The Jewish calendar is a funny thing. A lunisolar creation, it doesn't quite match up with the Gregorian one our calendar is based on. That's why every year you hear people asking: when is Rosh Hashana this year? When is Chanukkah?
This year Rosh Hashana starts on September 29, but even without knowing the date I could tell when the holiday is near. In my neighborhood, which is an eclectic mix of hipsters and Hasidic Jews (think Williamsburg, Brooklyn, with better weather), a good indicator that the High Holidays are coming are the sukkah shacks that pop up on Beverly Boulevard. Celebrating harvest, according to the Essential Book of Jewish Festival Cooking by Phyllis Glazer, was the original purpose of what we, today, call Rosh Hashana. It wasn't until after the Temple in Jerusalem was destroyed and the Jews scattered across the globe that the holiday, the Day for Sounding the Shofar (Yom Tru'ah), evolved into the beginning of the new year.
Like any good holiday, Rosh Hashana has a slew of traditional foods. In my family and the homes of most Jews of Eastern European descent (Ashkenazic), the dishes are sweet: challah with raisins, sweet noodle kugel, tzimmes, apples and honey, and honey cake, to name a few, and are meant as a symbol of hope for a sweet year to come.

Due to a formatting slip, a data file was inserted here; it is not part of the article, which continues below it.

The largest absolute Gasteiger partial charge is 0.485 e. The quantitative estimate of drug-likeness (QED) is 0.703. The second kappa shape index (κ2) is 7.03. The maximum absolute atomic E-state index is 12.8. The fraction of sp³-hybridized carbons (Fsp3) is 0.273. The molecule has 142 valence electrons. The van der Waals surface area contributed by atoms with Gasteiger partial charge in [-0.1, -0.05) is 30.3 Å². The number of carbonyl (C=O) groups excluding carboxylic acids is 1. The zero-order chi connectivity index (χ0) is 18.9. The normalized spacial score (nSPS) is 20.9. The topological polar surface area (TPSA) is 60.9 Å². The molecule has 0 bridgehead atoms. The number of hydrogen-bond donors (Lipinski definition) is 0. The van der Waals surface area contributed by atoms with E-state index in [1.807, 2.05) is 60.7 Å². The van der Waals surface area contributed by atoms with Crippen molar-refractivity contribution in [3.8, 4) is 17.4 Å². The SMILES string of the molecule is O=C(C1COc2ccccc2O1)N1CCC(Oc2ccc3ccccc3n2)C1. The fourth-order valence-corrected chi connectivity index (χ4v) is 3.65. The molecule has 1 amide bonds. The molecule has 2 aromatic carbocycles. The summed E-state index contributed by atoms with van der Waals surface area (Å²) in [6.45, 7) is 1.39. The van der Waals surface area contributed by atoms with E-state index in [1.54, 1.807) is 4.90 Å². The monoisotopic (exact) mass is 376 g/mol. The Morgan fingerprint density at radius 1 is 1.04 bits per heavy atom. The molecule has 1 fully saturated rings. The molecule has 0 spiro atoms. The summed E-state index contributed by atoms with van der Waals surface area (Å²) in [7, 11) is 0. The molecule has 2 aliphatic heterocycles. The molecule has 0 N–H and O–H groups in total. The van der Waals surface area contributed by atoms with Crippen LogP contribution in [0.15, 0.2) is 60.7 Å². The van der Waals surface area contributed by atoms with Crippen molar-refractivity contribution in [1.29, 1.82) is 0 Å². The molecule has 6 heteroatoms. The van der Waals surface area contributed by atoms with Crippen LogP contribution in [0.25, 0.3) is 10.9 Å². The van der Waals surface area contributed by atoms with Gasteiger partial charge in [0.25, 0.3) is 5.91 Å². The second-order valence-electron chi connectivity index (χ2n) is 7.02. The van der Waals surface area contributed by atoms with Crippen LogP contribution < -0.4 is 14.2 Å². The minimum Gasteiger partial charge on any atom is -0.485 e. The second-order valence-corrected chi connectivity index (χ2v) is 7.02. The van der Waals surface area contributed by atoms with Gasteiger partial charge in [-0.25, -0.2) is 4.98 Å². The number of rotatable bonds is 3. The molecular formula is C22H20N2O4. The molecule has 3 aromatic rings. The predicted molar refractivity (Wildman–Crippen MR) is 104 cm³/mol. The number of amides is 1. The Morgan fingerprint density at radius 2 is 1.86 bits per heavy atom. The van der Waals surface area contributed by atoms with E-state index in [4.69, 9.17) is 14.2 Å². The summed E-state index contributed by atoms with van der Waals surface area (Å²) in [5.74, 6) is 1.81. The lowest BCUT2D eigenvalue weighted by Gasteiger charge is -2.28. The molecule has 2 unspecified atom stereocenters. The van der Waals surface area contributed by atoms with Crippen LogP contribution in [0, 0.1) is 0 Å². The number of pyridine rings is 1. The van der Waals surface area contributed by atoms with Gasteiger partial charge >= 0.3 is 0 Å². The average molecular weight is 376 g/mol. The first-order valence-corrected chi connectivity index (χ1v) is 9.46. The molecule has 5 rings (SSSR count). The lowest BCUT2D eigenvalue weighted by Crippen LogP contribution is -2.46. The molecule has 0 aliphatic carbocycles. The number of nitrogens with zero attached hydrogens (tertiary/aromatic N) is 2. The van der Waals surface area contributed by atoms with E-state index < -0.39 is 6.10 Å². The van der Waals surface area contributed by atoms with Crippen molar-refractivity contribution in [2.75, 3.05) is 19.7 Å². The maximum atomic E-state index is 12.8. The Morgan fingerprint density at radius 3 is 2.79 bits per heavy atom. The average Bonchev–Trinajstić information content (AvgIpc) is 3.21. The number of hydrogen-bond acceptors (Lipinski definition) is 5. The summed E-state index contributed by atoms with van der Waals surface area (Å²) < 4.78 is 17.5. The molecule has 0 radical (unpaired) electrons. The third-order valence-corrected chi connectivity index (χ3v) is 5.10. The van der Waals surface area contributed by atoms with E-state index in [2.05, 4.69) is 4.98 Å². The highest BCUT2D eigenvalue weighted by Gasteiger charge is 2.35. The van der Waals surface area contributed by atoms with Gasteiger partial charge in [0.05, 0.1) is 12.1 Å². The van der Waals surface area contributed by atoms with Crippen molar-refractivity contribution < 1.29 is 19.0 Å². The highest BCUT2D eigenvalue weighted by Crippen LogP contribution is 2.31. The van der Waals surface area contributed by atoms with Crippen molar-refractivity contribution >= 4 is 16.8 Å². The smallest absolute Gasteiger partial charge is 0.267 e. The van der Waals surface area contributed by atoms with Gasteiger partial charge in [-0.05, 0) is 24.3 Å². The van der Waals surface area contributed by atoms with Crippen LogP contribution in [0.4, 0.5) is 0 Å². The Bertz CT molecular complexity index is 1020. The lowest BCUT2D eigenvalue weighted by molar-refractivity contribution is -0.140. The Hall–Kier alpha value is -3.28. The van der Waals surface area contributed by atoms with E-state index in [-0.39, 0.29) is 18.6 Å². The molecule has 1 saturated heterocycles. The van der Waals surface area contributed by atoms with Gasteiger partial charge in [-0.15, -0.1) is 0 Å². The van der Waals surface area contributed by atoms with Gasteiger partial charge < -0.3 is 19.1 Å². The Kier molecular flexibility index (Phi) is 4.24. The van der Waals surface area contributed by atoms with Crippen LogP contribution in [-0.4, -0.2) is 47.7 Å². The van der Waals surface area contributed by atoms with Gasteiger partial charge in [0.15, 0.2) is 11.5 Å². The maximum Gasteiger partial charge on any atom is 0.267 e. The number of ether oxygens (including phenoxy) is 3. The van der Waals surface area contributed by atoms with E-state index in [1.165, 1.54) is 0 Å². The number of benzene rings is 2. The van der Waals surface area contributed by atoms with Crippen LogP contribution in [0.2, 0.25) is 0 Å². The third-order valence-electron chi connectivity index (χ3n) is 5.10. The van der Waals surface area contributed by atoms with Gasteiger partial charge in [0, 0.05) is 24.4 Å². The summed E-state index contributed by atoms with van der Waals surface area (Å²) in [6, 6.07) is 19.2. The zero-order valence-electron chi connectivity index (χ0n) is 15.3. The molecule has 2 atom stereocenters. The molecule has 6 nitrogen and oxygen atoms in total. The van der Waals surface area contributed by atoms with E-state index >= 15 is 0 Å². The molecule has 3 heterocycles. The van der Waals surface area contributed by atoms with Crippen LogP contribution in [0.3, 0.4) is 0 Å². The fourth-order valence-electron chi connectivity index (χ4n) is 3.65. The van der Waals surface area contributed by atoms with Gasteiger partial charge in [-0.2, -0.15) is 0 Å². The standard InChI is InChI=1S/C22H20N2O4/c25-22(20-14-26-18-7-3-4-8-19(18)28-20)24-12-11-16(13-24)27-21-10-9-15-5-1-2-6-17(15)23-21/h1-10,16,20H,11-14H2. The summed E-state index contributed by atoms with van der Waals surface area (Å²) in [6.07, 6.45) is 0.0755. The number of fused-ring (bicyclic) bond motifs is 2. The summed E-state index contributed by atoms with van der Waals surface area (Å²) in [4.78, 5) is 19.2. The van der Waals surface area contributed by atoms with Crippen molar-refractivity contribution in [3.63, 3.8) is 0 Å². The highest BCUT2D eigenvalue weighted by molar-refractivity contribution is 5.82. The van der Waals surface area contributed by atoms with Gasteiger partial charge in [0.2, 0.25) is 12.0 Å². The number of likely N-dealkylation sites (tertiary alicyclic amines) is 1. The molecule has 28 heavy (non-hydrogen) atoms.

Not to knock kugel (I love kugel), but the dishes have very little relevance to the type of cooking I enjoy: fresh and in season. But Jews from other parts of the world, particularly Sephardic and Italian Jews, boast delicious, festive dishes in their culinary quiver that embrace the harvest element of the holiday, too. Winter squash, fall spinach, beets, walnuts, dates, pomegranates, apples, quinces, and figs are all in season now and play prominently in these cuisines. Here are a few recipes that are farmers' market friendly and are sure to wow your guests at this year's Rosh Hoshasha celebration.
- Red Risotto: This risotto uses roasted beets for extra intrigue. [Food Network]
- Sephardic Spinach Patties [Epicurious]
- Quince in Syrup [Epicurious]
- Zucca Gialla in Agrodolce: You can use pumpkin, acorn squash or even butternut squash for this sweet and sour dish. [Food Network]
- Grandma Janette's Honey Cake
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